Star Trek: Strange New Worlds welcomes a new doctor to the pantheon of Chief Medical Officers who have consistently been some of the strongest characters across every show in the Star Trek cinematic universe: McCoy, Crusher, Bashir, Phlox, Stamets and now M’Benga. Played with so much warmth, and even a little humor by Babs Olusanmokun, Dr. M’Benga is quickly becoming a fan favorite.
Awards Radar spoke with Babs about his career and what it’s like to be a part of the cultural juggernaut that is Star Trek.
Lucas Longacre: Babs, you play Jamis in Dune, Dr. M’benga in Strange New Worlds. So needless to say, you’re in two of my favorite science fiction franchises of all time. Were you a science fiction fan growing up as a kid?
Babs Olusanmokun: Yes, yes. You know, but I didn’t think of it as Sci-Fi. I just watched them because they were adventurous and exciting and showed new worlds and possibilities. So I always found them special. It was only of course, later in life that you then put, you know, a name to it. “Sci F”. It was just about adventure for me, always.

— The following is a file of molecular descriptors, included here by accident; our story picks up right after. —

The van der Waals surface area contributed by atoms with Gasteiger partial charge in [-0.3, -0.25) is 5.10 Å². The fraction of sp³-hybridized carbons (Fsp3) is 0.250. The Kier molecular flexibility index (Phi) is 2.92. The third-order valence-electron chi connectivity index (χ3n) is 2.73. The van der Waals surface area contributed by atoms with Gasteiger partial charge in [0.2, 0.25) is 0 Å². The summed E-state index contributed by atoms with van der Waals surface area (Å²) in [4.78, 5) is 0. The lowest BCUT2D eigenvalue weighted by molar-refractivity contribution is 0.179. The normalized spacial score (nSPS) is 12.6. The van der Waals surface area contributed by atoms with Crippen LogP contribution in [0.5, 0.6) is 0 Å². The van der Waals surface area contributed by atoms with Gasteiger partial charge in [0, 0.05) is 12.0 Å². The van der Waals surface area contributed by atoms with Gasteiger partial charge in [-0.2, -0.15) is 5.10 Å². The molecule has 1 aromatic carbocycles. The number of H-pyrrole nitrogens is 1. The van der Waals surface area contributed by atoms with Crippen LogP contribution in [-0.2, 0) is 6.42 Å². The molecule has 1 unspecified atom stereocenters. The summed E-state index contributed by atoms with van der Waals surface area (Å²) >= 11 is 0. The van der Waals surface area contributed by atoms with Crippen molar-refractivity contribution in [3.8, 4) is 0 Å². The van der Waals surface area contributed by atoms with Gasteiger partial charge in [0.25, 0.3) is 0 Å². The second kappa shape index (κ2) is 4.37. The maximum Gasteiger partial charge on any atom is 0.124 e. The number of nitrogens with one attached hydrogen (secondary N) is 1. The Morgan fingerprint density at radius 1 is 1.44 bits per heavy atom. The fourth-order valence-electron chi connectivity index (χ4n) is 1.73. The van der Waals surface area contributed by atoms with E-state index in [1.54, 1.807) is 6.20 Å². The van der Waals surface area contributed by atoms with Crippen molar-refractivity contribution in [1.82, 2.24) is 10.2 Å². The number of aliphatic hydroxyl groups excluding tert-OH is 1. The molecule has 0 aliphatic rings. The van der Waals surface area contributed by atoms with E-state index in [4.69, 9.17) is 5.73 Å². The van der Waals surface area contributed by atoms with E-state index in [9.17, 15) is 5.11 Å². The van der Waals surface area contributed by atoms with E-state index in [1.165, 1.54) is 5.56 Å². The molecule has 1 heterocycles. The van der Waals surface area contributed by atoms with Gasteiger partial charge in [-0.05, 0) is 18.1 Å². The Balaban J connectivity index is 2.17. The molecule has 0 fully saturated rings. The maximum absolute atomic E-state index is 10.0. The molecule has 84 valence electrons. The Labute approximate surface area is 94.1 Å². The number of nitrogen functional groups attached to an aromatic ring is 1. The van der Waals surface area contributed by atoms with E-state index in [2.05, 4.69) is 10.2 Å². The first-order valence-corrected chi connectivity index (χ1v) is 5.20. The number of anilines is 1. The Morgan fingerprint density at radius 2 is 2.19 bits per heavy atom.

Lucas Longacre: And so how and when did you get introduced to Star Trek?
Babs Olusanmokun: As a child, I mean, syndication. I started watching them and Mr. Spock was always a very special character to me. Then, to go into the different planets and all of that. I would say I was like, 12 or so when I first started watching them. And yeah, I enjoyed it. I enjoyed it very much. But it was a big part of my consciousness.
Lucas Longacre: So how did you originally get into acting and performance? Is that something that was like, at a young age, you were like, this is for me? Or was it just something you kind of discovered on your journey?
Babs Olusanmokun: It was really high school. Some of my family have told me was actually earlier, I sort of performed even when I was in elementary school and I was watching a lot of film. I wasn’t until high school that I did a musical. I went away on theater performance competition in high school.